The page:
Federal Reserve Board Governor Laurence H. Meyer urged the government Monday to move more aggressively to remove impediments to bank and cross-industry mergers.

"Unless there are further actions, the remaining regulations likely will continue to restrain consolidation and integration activity significantly," Mr. Meyer said.

While praising the Riegle-Neal Interstate Banking and Branching Efficiency Act of 1994 for lifting some barriers, Mr. Meyer noted that the law imposes deposit caps that may force some banks to walk away from mergers. The law generally prevents any bank from controlling more than 10% of domestic deposits or 30% of deposits in any state.

"This cap is close to binding on some organizations and may make it difficult to have deposit-taking branching operations in all 50 states," he told the North American Economic and Finance Association.

Existing laws also make it tougher for banks to diversify into new lines of business, he said. For instance, banking companies are generally barred from underwriting insurance, he said.

The House last year passed a financial reform bill that would have allowed banks, securities, and insurance firms to buy each other, but the Senate failed to act. Passage of a bill this year is questionable.

Mr. Meyer said the market-not the government-should decide whether mergers make sense. "We should allow banks to take advantage of perceived opportunities to increase profitability by improving efficiency, and leave it to the market to discipline errors in this regard," he said.

The government should intervene only if an in-market deal significantly reduces competition, he said. "Our basic policy should be-and is-to deny or alter mergers and acquisitions that appear likely to result in substantial increases in local market power," he said.

Regulators also need to revamp how they judge local market competition, he said. Consumers are increasingly using the Internet to bank with out-of- market institutions, or turning to nonbank financial companies for loans and investments, he said.

Overall, Mr. Ferguson said, mergers strengthen the industry. "Available evidence suggests that bank consolidation increases profit efficiency and helps diversify the portfolio risks of participants," he said.

Despite a 30% drop from 1988 to 1997 in the number of banks, the average concentration rating for local banking markets has remained steady, he said. The Fed governor credited fierce competition from small- and medium- sized banks and the chartering of 3,200 new banks since 1980.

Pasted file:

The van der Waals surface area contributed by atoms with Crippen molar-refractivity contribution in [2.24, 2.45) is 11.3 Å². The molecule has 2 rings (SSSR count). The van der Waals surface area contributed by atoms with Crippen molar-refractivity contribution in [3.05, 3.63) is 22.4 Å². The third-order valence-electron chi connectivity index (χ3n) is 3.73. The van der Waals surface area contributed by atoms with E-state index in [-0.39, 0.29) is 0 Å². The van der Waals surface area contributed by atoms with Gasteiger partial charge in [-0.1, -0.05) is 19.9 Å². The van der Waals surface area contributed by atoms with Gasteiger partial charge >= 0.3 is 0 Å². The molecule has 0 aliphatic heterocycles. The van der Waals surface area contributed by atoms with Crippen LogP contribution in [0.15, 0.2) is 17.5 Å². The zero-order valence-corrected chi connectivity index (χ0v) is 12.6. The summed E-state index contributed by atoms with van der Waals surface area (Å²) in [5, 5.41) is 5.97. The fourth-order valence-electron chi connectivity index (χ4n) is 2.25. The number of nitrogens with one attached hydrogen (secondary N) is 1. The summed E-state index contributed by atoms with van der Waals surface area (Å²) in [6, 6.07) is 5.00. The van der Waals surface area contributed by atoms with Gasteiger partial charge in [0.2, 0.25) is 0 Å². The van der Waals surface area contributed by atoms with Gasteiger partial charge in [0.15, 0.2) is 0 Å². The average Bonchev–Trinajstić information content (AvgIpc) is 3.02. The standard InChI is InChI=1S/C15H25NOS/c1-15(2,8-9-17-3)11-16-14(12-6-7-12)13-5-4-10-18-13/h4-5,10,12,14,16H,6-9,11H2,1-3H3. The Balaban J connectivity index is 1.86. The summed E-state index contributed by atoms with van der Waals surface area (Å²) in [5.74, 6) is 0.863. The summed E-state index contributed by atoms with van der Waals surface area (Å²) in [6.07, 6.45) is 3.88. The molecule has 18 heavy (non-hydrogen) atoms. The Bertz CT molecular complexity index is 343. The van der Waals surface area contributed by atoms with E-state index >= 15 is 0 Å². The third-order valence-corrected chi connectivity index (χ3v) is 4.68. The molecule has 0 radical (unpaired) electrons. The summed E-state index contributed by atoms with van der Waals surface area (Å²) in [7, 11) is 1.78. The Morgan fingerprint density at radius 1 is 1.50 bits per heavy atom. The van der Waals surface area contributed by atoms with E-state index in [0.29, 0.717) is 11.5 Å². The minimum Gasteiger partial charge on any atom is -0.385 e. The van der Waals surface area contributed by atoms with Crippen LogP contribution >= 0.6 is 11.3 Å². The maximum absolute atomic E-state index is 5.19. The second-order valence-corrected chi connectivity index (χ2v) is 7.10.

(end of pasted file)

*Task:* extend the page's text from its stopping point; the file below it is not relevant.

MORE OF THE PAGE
The greatest threat from consolidation is the expansion of the "too big to fail" doctrine, which is the belief that the government will bail out big banks rather than risk a financial crisis by letting them fail, he said.

This threat may be neutralized if regulators force shareholders and management to incur losses, even if the government provides financial assistance to the bank, he said. "The realization of significant losses should be the expectation of owners, managers, and uninsured creditors of any failed institution," Mr. Meyer said.

In his wide-ranging remarks, Mr. Meyer said risk-based bank capital rules are crude and must be revised, though he did not recommend how they should be changed.

Broader use of credit-risk models, securitizations, credit derivatives, and similar risk-management tools will require regulators to use new supervisory techniques, he said. For instance, oversight must become continuous and focused on the biggest risks incurred by the bank, he said.

The government also should encourage market discipline by requiring banks to disclose more data about their financial condition, he said. And he said regulators should consider requiring banks to issue subordinated debt, the price of which would reflect the market's perception of the institution's health.

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